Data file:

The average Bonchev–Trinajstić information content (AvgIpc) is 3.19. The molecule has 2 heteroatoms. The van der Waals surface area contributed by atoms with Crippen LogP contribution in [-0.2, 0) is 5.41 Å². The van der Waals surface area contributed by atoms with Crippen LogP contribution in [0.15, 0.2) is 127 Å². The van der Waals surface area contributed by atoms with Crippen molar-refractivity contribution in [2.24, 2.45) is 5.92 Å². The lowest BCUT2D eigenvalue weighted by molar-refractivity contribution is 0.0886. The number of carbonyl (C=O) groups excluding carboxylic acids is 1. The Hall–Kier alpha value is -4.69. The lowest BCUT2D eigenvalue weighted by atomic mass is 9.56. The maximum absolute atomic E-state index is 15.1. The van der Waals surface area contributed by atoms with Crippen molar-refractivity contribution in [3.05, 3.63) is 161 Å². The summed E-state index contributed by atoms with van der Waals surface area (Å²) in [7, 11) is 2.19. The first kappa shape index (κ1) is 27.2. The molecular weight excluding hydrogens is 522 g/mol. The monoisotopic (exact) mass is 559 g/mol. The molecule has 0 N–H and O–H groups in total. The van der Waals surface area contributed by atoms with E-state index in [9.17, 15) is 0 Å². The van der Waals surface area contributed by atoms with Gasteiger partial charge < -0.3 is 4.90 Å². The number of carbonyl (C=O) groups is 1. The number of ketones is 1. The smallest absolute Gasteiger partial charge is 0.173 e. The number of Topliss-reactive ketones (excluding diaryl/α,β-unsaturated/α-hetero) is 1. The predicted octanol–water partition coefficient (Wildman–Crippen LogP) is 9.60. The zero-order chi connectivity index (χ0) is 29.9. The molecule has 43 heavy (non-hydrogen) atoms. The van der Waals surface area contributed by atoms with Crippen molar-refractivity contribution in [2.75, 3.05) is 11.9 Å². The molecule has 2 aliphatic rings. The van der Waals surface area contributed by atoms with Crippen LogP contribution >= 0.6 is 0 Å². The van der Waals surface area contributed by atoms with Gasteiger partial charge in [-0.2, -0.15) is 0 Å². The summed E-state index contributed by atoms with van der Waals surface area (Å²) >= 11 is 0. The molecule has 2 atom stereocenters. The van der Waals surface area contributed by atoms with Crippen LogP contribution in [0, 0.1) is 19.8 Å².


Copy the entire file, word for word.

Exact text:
The average Bonchev–Trinajstić information content (AvgIpc) is 3.19. The molecule has 2 heteroatoms. The van der Waals surface area contributed by atoms with Crippen LogP contribution in [-0.2, 0) is 5.41 Å². The van der Waals surface area contributed by atoms with Crippen LogP contribution in [0.15, 0.2) is 127 Å². The van der Waals surface area contributed by atoms with Crippen molar-refractivity contribution in [2.24, 2.45) is 5.92 Å². The lowest BCUT2D eigenvalue weighted by molar-refractivity contribution is 0.0886. The number of carbonyl (C=O) groups excluding carboxylic acids is 1. The Hall–Kier alpha value is -4.69. The lowest BCUT2D eigenvalue weighted by atomic mass is 9.56. The maximum absolute atomic E-state index is 15.1. The van der Waals surface area contributed by atoms with Crippen molar-refractivity contribution in [3.05, 3.63) is 161 Å². The summed E-state index contributed by atoms with van der Waals surface area (Å²) in [7, 11) is 2.19. The first kappa shape index (κ1) is 27.2. The molecular weight excluding hydrogens is 522 g/mol. The monoisotopic (exact) mass is 559 g/mol. The molecule has 0 N–H and O–H groups in total. The van der Waals surface area contributed by atoms with E-state index in [9.17, 15) is 0 Å². The van der Waals surface area contributed by atoms with Gasteiger partial charge < -0.3 is 4.90 Å². The number of carbonyl (C=O) groups is 1. The number of ketones is 1. The smallest absolute Gasteiger partial charge is 0.173 e. The number of Topliss-reactive ketones (excluding diaryl/α,β-unsaturated/α-hetero) is 1. The predicted octanol–water partition coefficient (Wildman–Crippen LogP) is 9.60. The zero-order chi connectivity index (χ0) is 29.9. The molecule has 43 heavy (non-hydrogen) atoms. The van der Waals surface area contributed by atoms with Crippen molar-refractivity contribution in [2.75, 3.05) is 11.9 Å². The molecule has 2 aliphatic rings. The van der Waals surface area contributed by atoms with Crippen LogP contribution >= 0.6 is 0 Å². The van der Waals surface area contributed by atoms with Gasteiger partial charge in [-0.2, -0.15) is 0 Å². The summed E-state index contributed by atoms with van der Waals surface area (Å²) >= 11 is 0. The molecule has 2 atom stereocenters. The van der Waals surface area contributed by atoms with Crippen LogP contribution in [0, 0.1) is 19.8 Å².